The ext filesystem – a four-generation retrospective

Journaling

Over time, more filesystems have been added to the Linux kernel, and ReiserFS, JFS, and XFS were superior to ext2 in at least one way: Thanks to journaling, an fsck was much faster than in ext2. With ever-increasing volumes, filesystem checking contributes significantly to the time the operating system is occupied. In 1998, Tweedie published a design study with initial implementation approaches for ext2 with a journaling function [9].

During the discussion on write performance problems with large files [10], the developer reported on the kernel mailing list that he was working on this extension of the filesystem [11]. The management of many files in a directory was tricky for ext2. The developers addressed this with the introduction of H-tree, a special form of the B-tree.

With the introduction of journaling, the H-tree for large directories, and the ability to enlarge ext FS online, ext3 was born. Since version 2.4.15 (November 2001), it has been available as a Linux kernel extension [12]. The highlight here is that a conversion of ext2 to its successor was (and still is) possible without the inconvenience of shifting data around.

The filesystem developers kept their word. More than that, a way back was even possible. Simply run the fsck.ext2 command against an ext3 partition, and you could mount it again as a normal ext2 FS in the directory tree. For a more elegant approach, you have the tune2fs tool (Listing 1).

Listing 1

From ext2 to ext3 and Back

# mkfs.ext2 /dev/sdb1
mke2fs 1.42.7 (21-Jan-2013)
Filesystem label =
OS Type: Linux
Block size=4096 (log=2)
Fragment size=4096 (log=2)
[...]
Writing inode tables: done
Writing superblocks and filesystem accounting information: done
# mount /dev/sdb1 /tmp/mnt/
# grep mnt /proc/mounts
/dev/sdb1 /tmp/mnt ext2 rw,relatime 0 0
# umount /tmp/mnt/
# tune2fs -j /dev/sdb1
tune2fs 1.42.7 (21-Jan-2013)
Creating journal inode: done
# mount /dev/sdb1 /tmp/mnt/
# grep mnt /proc/mounts
/dev/sdb1 /tmp/mnt ext3 rw,relatime,data=ordered 0 0
# umount /tmp/mnt/
# tune2fs -O ^has_journal,^dir_index /dev/sdb1
tune2fs 1.42.7 (21-Jan-2013)
# mount /dev/sdb1 /tmp/mnt/
# grep mnt /proc/mounts
/dev/sdb1 /tmp/mnt ext2 rw,relatime 0 0

Going Back

Converting an ext3 partition back to ext2 appears useful when performance is more important than filesystem integrity. A journal requires more writes to the disk than in ext2, and unfortunately, it cannot be switched off separately. As Listing 1 shows, the conversion is fairly painless and not a one-way street.

History, however, has repeated itself: As size and performance requirements of the managed media grew, ext3 began to reach its limits, so ext4 was created from a kind of patched ext3 [13]. First characterized as experimental, the filesystem has been tagged as production since kernel version 2.6.28 (October 2008).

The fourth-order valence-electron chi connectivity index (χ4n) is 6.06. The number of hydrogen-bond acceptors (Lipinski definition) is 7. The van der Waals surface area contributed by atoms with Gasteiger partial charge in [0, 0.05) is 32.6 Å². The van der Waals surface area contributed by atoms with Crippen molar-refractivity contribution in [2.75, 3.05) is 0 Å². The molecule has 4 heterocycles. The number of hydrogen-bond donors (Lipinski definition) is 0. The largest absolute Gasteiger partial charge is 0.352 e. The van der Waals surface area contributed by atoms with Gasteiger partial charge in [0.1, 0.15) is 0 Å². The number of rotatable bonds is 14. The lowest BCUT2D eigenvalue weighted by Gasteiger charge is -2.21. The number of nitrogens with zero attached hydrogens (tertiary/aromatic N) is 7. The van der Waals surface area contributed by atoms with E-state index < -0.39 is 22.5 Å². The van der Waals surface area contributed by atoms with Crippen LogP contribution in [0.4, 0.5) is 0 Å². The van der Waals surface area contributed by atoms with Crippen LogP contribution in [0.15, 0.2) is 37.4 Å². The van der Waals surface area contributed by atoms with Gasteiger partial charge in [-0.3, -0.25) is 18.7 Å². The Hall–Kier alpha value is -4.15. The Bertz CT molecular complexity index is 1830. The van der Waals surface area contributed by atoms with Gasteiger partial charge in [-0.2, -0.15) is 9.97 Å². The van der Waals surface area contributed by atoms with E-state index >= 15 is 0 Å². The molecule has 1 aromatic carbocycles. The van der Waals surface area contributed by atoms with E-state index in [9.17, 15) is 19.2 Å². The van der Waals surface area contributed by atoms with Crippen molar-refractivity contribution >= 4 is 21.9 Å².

Continuity

Continuity was also evident on the developer front. Ts'o, already involved in the grandfather of ext4 and the maintainer of ext3, also took the youngest representative of the ext FS family under his wing. Most importantly: you can convert an existing ext3 without data loss or migration.

Unfortunately, some new features of ext4 require a change in the on-disk format. If you do without them, again the conversion is not a one-way operation, and again the tune2fs tool provides valuable service.

The light version of the tool allows the user to mount an ext3 partition with the ext4 driver (Figure 3).

Figure 3: The kernel driver makes some ext4 improvements available to ext3 partitions.

The relationships within the ext FS family are transitive – the compatibility of ext2 with ext3 and ext3 with ext4 results in some compatibility between ext2 and ext4. Table 2 shows which kernel driver can handle which filesystem, without requiring the user to manipulate the data on the disk.

Table 2

Driver Compatibility

Filesystem

ext2

ext3

ext4

ext2

Yes

Yes

Yes

ext3

No

Yes

Yes

ext4 (with ext3 on-disk format)

No

Yes

Yes

ext4

No

No

Yes

Buy this article as PDF

Express-Checkout as PDF
Price $2.95
(incl. VAT)

Buy Linux Magazine

SINGLE ISSUES
 
SUBSCRIPTIONS
 
TABLET & SMARTPHONE APPS
Get it on Google Play

US / Canada

Get it on Google Play

UK / Australia

Related content

  • Choose a Filesystem

    Every Linux computer needs a filesystem, and users often choose a filesystem by habit or by default. But, if you're seeking stability, versatility, or a small performance advantage, it pays to take a closer look.

  • File systems

    Many users just opt for the defaults and don’t think about the file system when they install Linux. But if better performance is your goal, it pays to do some shopping.

  • Ext4

    The newest child in the Ext filesystem family provides better performance and supports bigger filesystems. Are you ready for Ext4?

  • Kernel: Ext 4 Filesystem Moves Beyond Developer Status

    Theodore Ts'o has renamed the Ext4 filesystem, for which he has been responsible for source and documentation, from extdev to ext4. Linus Torvalds has also incorporated the change into his personal source tree for the upcoming Kernel 2.6.28.

  • Configuring Filesystems

    Although most Linux distributions today have simple-to-use graphical interfaces for setting up and managing filesystems, knowing how to perform those tasks from the command line is a valuable skill. We’ll show you how to configure and manage filesystems with mkfs, df, du, and fsck.

comments powered by Disqus

Direct Download

Read full article as PDF:

Price $2.95

News